Wildlife are not immune to noise pollution. Global efforts have increased to protect cetaceans from modern sound technology. Sonar often reaches over 200 dB and can disrupt normal communication among whale populations and create behavioral changes (16). Sea lions, dolphins, and other marine life are also affected by human induced sound (17–21).

HEALING SOUNDS

While noise toxicity can have far-reaching detrimental effects, sound can also be used for healing. Much of the discipline of positive sound therapy is based on the psychoacoustic principles of resonance and entrainment. Resonance describes the effect of 1 frequency on another. The vibration of sound causes a change in the frequency of a cell, muscle, or organ. Entrainment is the process by which periodic rhythms cause major body pulse systems (heart rate, brain waves, and breath) to naturally speed up or slow down (22). Through these acoustic processes, sound causes a physiologic effect on the body.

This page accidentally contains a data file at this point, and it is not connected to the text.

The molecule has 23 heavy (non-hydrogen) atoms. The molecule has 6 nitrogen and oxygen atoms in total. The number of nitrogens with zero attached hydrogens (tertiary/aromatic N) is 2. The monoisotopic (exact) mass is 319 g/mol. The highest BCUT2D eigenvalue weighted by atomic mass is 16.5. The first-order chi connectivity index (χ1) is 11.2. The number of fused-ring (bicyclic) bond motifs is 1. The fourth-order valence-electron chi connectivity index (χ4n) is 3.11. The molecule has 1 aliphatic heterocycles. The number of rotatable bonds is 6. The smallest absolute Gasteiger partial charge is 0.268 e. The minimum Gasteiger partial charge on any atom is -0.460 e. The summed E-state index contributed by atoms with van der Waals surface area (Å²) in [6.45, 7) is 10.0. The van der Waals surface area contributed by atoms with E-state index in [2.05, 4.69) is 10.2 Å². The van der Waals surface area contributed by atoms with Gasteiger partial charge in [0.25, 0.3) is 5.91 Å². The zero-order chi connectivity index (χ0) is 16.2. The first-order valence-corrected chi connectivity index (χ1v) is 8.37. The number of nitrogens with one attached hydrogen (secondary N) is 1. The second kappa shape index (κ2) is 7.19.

Pattern identification is another component of psychoacoustics and is related to the complexity of sound. When a new pattern is introduced, the nervous system engages the orienting response. The focus of the brain turns to this sensory input with active listening. Once the pattern has been processed, the brain returns to a passive hearing state. While pattern identification appears to be relevant in animals, it is not known whether more complex psychoacoustic properties such as intervals and harmonies influence them (23).

Music is the most common therapeutic use of sound, but other modalities such as chanting, tuning forks, and nature sounds have been employed by sound practitioners. Music therapy has been well studied in humans. It has been shown to be useful for many conditions, including neurologic rehabilitation, dementia, and pain (5, 24, 25). Music also improves quality of life and assists with concentration and relaxation (26).